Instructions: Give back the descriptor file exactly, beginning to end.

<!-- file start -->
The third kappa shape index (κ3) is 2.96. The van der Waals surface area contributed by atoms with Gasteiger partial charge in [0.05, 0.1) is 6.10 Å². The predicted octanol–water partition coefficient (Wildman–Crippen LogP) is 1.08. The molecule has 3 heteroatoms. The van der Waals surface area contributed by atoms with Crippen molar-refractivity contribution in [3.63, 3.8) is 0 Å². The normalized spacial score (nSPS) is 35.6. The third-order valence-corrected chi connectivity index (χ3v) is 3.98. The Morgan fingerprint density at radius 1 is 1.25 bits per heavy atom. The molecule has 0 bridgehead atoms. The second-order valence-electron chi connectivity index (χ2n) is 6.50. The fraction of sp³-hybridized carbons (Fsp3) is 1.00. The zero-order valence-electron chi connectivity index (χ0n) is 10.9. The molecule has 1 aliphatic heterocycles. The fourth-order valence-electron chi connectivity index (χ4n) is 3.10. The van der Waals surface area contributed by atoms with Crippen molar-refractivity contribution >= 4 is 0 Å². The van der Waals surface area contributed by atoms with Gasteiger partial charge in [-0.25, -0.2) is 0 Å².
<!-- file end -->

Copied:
The third kappa shape index (κ3) is 2.96. The van der Waals surface area contributed by atoms with Gasteiger partial charge in [0.05, 0.1) is 6.10 Å². The predicted octanol–water partition coefficient (Wildman–Crippen LogP) is 1.08. The molecule has 3 heteroatoms. The van der Waals surface area contributed by atoms with Crippen molar-refractivity contribution in [3.63, 3.8) is 0 Å². The normalized spacial score (nSPS) is 35.6. The third-order valence-corrected chi connectivity index (χ3v) is 3.98. The Morgan fingerprint density at radius 1 is 1.25 bits per heavy atom. The molecule has 0 bridgehead atoms. The second-order valence-electron chi connectivity index (χ2n) is 6.50. The fraction of sp³-hybridized carbons (Fsp3) is 1.00. The zero-order valence-electron chi connectivity index (χ0n) is 10.9. The molecule has 1 aliphatic heterocycles. The fourth-order valence-electron chi connectivity index (χ4n) is 3.10. The van der Waals surface area contributed by atoms with Crippen molar-refractivity contribution >= 4 is 0 Å². The van der Waals surface area contributed by atoms with Gasteiger partial charge in [-0.25, -0.2) is 0 Å².